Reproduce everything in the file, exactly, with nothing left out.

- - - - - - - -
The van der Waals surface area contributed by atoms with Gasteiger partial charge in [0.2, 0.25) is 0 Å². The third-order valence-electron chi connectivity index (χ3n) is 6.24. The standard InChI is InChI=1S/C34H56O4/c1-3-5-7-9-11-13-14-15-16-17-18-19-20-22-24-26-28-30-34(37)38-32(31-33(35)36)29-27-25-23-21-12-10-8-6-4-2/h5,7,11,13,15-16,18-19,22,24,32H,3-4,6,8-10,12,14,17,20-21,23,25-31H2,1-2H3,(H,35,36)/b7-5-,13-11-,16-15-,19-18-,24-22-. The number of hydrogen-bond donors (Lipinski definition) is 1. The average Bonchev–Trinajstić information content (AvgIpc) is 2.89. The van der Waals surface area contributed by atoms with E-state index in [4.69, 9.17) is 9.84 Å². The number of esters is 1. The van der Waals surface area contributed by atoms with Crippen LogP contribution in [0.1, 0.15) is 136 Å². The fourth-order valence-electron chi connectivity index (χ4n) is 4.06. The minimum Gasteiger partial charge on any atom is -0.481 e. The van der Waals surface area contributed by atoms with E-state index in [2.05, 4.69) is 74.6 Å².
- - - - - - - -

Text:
The van der Waals surface area contributed by atoms with Gasteiger partial charge in [0.2, 0.25) is 0 Å². The third-order valence-electron chi connectivity index (χ3n) is 6.24. The standard InChI is InChI=1S/C34H56O4/c1-3-5-7-9-11-13-14-15-16-17-18-19-20-22-24-26-28-30-34(37)38-32(31-33(35)36)29-27-25-23-21-12-10-8-6-4-2/h5,7,11,13,15-16,18-19,22,24,32H,3-4,6,8-10,12,14,17,20-21,23,25-31H2,1-2H3,(H,35,36)/b7-5-,13-11-,16-15-,19-18-,24-22-. The number of hydrogen-bond donors (Lipinski definition) is 1. The average Bonchev–Trinajstić information content (AvgIpc) is 2.89. The van der Waals surface area contributed by atoms with E-state index in [4.69, 9.17) is 9.84 Å². The number of esters is 1. The van der Waals surface area contributed by atoms with Crippen LogP contribution in [0.1, 0.15) is 136 Å². The fourth-order valence-electron chi connectivity index (χ4n) is 4.06. The minimum Gasteiger partial charge on any atom is -0.481 e. The van der Waals surface area contributed by atoms with E-state index in [2.05, 4.69) is 74.6 Å².